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After the Storm: No Power, No Heat, No Fun

January 22, 1993

SEATTLE (AP) _ For Diana and David Hemming and their four kids, a storm that knocked out electricity for thousands has meant camping in sleeping bags by the fireplace, no stove, no television, no heat - and no fun.

″One of my children, the first night, said, ’You know, Mom, now I know what it’s like as far as how cold it is for the homeless people. It must be real bad out there,‴ Diana Hemming said from their Redmond-area home 10 miles northeast of Seattle.

The Hemmings and their children - ages 3 to 11 - were among more than 200,000 western Washington residents still without power Friday - two days after a ferocious wind storm lashed the region.

Wednesday’s storm pummeled the region with wind blowing steadily at 50 to 60 mph, with gusts into the 90s, toppling trees, damaging roofs, breaking windows and closing roads. No preliminary damage estimate was available Friday, state officials said.

At least five deaths were blamed on the storm, which at its height knocked out electricity to 750,000 commercial and residential customers. Some outages are expected to last through the weekend, utility officials said.

The Hemmings moved into their new house just last weekend and hadn’t even finished unpacking when the storm hit. Their entire community was knocked out.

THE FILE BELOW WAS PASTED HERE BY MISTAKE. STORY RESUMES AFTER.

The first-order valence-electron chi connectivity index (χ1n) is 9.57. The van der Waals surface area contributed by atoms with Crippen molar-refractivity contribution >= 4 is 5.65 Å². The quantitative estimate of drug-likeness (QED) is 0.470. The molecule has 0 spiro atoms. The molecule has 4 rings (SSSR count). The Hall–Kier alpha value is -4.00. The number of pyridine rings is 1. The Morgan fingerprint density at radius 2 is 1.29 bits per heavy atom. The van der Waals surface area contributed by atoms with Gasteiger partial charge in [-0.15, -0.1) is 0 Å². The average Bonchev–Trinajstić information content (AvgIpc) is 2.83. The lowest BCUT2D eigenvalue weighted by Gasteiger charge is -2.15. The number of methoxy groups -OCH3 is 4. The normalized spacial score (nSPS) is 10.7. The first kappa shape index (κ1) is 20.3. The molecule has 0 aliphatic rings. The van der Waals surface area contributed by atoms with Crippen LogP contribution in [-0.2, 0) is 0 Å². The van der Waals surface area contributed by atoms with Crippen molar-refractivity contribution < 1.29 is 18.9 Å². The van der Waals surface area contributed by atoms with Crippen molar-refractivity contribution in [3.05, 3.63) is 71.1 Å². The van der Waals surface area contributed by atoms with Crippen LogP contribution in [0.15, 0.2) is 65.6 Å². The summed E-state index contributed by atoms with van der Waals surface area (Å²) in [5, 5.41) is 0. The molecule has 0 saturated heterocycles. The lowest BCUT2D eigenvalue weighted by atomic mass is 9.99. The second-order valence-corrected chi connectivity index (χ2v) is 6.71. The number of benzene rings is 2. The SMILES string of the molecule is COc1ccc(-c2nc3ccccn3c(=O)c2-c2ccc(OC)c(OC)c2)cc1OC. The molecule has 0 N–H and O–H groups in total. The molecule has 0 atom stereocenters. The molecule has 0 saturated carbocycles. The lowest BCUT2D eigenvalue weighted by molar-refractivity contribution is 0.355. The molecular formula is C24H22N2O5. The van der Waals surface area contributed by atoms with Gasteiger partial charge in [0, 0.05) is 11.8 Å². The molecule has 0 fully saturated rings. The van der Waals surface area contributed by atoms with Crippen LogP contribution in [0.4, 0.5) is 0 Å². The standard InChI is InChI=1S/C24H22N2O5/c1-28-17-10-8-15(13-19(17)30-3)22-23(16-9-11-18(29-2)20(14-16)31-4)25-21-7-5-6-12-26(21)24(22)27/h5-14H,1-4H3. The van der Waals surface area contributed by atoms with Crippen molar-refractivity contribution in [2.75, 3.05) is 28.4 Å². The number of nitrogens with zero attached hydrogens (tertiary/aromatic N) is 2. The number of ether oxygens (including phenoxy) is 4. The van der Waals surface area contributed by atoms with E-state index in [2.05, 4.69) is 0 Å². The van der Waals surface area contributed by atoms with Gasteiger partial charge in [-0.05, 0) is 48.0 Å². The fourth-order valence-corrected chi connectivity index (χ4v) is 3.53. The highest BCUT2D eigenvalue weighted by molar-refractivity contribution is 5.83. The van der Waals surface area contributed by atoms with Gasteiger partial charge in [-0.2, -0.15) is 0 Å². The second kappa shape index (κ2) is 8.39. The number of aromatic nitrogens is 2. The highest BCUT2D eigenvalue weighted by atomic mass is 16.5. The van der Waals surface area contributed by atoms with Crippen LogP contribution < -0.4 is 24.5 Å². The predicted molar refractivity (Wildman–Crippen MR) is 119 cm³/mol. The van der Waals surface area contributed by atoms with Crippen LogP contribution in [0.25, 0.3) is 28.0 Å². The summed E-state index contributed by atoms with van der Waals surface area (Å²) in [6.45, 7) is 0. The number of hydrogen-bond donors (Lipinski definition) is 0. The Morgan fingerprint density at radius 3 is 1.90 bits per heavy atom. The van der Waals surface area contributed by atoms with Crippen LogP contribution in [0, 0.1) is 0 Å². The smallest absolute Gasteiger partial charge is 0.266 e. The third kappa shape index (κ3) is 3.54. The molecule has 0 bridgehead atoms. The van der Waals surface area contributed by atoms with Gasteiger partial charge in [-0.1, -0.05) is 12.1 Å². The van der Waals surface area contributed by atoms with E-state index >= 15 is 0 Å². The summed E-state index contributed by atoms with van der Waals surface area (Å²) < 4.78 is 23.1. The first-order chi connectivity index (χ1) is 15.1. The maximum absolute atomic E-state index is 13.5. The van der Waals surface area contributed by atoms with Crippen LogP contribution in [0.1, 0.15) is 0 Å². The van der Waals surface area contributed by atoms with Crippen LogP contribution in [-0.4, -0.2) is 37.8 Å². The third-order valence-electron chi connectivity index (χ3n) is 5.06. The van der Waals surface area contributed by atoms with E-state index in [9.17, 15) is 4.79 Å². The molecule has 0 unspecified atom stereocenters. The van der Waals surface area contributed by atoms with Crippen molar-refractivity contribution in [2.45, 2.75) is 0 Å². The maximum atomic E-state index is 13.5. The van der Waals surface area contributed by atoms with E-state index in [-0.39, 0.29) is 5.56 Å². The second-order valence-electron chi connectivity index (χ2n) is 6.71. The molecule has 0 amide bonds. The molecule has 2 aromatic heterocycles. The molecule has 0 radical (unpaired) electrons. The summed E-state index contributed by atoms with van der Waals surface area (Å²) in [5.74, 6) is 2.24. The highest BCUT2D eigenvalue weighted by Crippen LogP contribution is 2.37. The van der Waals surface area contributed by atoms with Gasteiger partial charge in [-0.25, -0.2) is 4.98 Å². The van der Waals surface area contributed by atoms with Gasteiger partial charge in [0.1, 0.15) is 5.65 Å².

The hardest part has been dealing with day-to-day inconveniences. Schools in the area were closed, so Mrs. Hemming has been struggling to keep her children busy and comfortable.

″I’m having a hard time keeping them warm. They won’t stay in the sleeping bags,″ she said.

″Yesterday we went to the Red Cross (shelter) and had breakfast,″ she said.

The Red Cross of King County opened 15 shelters after the storm.

Across the region, people were snatching up survival supplies at grocery stores and supermarkets.

″A lot of people are buying the bare necessities - water, batteries, candles, propane, fuel,″ said Gary Reese, grocery manager at the Town and Country store on Bainbridge Island, a 35-minute ferry ride across Puget Sound from Seattle.

Some islanders gathered to chat and commiserate at the store’s espresso bar.

″You can tell the people that have power and the people that don’t,″ Reese said.

The store also lost power for a few hours Wednesday but stayed open with a backup generator. Reese’s house was still without electricity Friday, but he also was using a generator.

″I bought it ... because a storm we had two years ago dropped two trees on my house and I never felt so unprepared in my life,″ Reese said.

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